First of all, I have to say that WordPress rocks. I've gone through just about every blogging / CMS / Wiki / whatever-based tool out there, and WordPress is absolutely the best I've seen.
I do have some reservations, of course. Future-dated posts should show up on the Dashboard in chronological order by when they will appear rather than by when they were written. Also, entries on the Dashboard appear to be in a different time-zone than the rest of the site. (Visitors can't see the Dashboard -- but it's the first thing you see on the admin side of things.)
WordPress should come with a spell-checker by default. That's an obviously basic feature. (I've so far been unable to get the first plug-in spell-checker I tried working. As you can porbably allready tell.)
The default template had an error in it (the links to the RSS feeds are done like this: "feed://http://example.com") Clicking the links didn't work because the browser didn't know how to handle the "feed" protocol. As far as I know there's no such thing -- anybody want to enlighten me if I'm wrong?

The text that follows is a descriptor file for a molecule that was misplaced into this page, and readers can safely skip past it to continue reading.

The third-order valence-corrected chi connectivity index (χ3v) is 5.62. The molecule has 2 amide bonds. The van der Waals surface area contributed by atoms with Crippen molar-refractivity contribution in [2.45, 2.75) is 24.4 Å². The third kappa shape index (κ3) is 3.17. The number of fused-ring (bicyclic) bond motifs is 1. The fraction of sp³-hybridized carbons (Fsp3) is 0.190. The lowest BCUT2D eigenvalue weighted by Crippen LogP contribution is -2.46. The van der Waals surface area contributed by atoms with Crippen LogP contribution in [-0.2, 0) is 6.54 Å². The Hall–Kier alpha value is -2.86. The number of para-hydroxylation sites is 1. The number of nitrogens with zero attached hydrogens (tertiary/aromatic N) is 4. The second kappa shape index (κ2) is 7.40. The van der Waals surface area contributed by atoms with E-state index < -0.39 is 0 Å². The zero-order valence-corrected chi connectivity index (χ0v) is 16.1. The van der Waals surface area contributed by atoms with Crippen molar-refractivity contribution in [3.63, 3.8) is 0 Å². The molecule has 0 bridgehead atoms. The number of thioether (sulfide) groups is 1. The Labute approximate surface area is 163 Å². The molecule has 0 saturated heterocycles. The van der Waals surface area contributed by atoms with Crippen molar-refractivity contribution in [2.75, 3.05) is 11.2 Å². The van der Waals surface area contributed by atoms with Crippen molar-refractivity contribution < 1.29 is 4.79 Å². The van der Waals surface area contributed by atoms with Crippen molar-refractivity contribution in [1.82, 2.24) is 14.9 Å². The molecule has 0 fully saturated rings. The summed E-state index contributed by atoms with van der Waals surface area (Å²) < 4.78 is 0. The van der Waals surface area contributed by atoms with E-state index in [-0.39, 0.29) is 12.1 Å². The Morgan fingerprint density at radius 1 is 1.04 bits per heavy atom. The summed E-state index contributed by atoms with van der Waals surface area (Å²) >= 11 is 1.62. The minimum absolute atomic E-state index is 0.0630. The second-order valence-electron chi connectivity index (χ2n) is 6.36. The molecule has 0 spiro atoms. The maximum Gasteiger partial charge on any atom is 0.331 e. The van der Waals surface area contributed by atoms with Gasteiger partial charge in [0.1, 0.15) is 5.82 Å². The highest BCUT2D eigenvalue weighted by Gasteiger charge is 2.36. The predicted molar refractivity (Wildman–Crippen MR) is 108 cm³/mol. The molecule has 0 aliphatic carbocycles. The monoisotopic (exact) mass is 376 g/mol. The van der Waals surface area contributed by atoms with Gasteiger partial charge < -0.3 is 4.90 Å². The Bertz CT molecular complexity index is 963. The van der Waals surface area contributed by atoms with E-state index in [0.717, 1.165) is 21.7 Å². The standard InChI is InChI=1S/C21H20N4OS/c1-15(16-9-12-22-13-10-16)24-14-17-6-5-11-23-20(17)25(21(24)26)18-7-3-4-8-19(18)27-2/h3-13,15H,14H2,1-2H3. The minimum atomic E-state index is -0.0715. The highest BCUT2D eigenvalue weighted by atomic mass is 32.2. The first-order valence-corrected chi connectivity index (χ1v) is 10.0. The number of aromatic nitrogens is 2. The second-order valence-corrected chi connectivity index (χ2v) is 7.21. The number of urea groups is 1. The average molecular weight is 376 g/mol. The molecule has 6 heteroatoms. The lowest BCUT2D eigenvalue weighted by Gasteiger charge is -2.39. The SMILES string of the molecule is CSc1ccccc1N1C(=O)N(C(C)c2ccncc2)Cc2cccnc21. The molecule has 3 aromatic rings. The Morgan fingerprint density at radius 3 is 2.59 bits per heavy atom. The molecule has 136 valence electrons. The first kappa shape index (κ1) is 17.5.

I have to emphasize, though, what a really strong product WordPress is. It is conducive to writing. That doesn't sound like much, but it's a key shortcoming of other products I've tried -- the annoying little things mount up until you're more frustrated with the interface than you are excited about what you're writing. All the buttons and options in WordPress work exactly the way you think they should. Buttons do what they say they're going to do.
If you're interested in a painless web publishing solution, you can't go wrong with WordPress.
Update March 19, 2005: Turns out that the Post management ability is much more advanced than the Page management. For instance, you can't future-date Pages like you can Posts. You can't have Draft Pages either. It's a real drag sometimes.